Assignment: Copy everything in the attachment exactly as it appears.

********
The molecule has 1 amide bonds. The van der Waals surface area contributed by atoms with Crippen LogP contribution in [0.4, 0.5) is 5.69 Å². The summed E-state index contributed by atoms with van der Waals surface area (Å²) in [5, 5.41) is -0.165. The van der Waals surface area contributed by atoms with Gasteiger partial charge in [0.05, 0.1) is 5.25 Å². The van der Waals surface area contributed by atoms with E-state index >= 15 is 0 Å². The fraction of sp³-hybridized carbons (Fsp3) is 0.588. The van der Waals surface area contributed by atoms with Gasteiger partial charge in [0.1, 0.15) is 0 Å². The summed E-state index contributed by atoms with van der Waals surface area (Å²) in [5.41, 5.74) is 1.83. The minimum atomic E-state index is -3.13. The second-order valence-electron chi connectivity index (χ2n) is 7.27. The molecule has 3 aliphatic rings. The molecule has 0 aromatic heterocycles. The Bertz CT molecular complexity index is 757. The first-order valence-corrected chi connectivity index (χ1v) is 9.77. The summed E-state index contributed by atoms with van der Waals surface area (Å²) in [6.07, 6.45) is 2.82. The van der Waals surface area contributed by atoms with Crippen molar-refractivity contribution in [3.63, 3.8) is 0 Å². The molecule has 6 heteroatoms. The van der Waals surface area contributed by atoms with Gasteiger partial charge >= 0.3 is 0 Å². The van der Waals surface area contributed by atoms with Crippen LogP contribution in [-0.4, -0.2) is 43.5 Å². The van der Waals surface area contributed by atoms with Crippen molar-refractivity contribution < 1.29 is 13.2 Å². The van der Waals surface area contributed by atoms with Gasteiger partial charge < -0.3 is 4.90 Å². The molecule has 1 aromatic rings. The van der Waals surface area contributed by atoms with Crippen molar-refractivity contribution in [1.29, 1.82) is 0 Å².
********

The molecule has 1 amide bonds. The van der Waals surface area contributed by atoms with Crippen LogP contribution in [0.4, 0.5) is 5.69 Å². The summed E-state index contributed by atoms with van der Waals surface area (Å²) in [5, 5.41) is -0.165. The van der Waals surface area contributed by atoms with Gasteiger partial charge in [0.05, 0.1) is 5.25 Å². The van der Waals surface area contributed by atoms with E-state index >= 15 is 0 Å². The fraction of sp³-hybridized carbons (Fsp3) is 0.588. The van der Waals surface area contributed by atoms with Gasteiger partial charge in [0.1, 0.15) is 0 Å². The summed E-state index contributed by atoms with van der Waals surface area (Å²) in [5.41, 5.74) is 1.83. The minimum atomic E-state index is -3.13. The second-order valence-electron chi connectivity index (χ2n) is 7.27. The molecule has 3 aliphatic rings. The molecule has 0 aromatic heterocycles. The Bertz CT molecular complexity index is 757. The first-order valence-corrected chi connectivity index (χ1v) is 9.77. The summed E-state index contributed by atoms with van der Waals surface area (Å²) in [6.07, 6.45) is 2.82. The van der Waals surface area contributed by atoms with Crippen molar-refractivity contribution in [3.63, 3.8) is 0 Å². The molecule has 6 heteroatoms. The van der Waals surface area contributed by atoms with Gasteiger partial charge >= 0.3 is 0 Å². The van der Waals surface area contributed by atoms with Crippen LogP contribution in [-0.4, -0.2) is 43.5 Å². The van der Waals surface area contributed by atoms with Crippen molar-refractivity contribution < 1.29 is 13.2 Å². The van der Waals surface area contributed by atoms with Gasteiger partial charge < -0.3 is 4.90 Å². The molecule has 1 aromatic rings. The van der Waals surface area contributed by atoms with Crippen molar-refractivity contribution in [1.29, 1.82) is 0 Å².